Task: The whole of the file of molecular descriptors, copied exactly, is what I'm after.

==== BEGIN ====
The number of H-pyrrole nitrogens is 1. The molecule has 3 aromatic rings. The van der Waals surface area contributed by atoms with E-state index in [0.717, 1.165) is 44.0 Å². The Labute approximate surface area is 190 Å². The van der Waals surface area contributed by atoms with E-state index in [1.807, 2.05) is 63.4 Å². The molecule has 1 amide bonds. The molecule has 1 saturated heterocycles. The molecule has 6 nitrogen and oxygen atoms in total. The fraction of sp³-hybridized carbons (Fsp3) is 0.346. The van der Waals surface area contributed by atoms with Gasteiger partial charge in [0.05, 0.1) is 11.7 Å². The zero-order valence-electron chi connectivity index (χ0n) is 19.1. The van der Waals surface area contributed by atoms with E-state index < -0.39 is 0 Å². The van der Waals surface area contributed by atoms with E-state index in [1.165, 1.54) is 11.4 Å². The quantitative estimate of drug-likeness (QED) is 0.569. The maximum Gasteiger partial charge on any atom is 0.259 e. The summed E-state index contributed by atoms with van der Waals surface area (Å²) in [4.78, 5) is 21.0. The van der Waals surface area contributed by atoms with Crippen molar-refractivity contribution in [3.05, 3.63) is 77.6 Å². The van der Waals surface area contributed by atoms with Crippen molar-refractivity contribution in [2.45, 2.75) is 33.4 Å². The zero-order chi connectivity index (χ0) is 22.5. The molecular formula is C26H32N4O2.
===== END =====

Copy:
The number of H-pyrrole nitrogens is 1. The molecule has 3 aromatic rings. The van der Waals surface area contributed by atoms with E-state index in [0.717, 1.165) is 44.0 Å². The Labute approximate surface area is 190 Å². The van der Waals surface area contributed by atoms with E-state index in [1.807, 2.05) is 63.4 Å². The molecule has 1 amide bonds. The molecule has 1 saturated heterocycles. The molecule has 6 nitrogen and oxygen atoms in total. The fraction of sp³-hybridized carbons (Fsp3) is 0.346. The van der Waals surface area contributed by atoms with Gasteiger partial charge in [0.05, 0.1) is 11.7 Å². The zero-order valence-electron chi connectivity index (χ0n) is 19.1. The van der Waals surface area contributed by atoms with E-state index < -0.39 is 0 Å². The van der Waals surface area contributed by atoms with E-state index in [1.165, 1.54) is 11.4 Å². The quantitative estimate of drug-likeness (QED) is 0.569. The maximum Gasteiger partial charge on any atom is 0.259 e. The summed E-state index contributed by atoms with van der Waals surface area (Å²) in [4.78, 5) is 21.0. The van der Waals surface area contributed by atoms with Crippen molar-refractivity contribution in [3.05, 3.63) is 77.6 Å². The van der Waals surface area contributed by atoms with Crippen molar-refractivity contribution in [2.45, 2.75) is 33.4 Å². The zero-order chi connectivity index (χ0) is 22.5. The molecular formula is C26H32N4O2.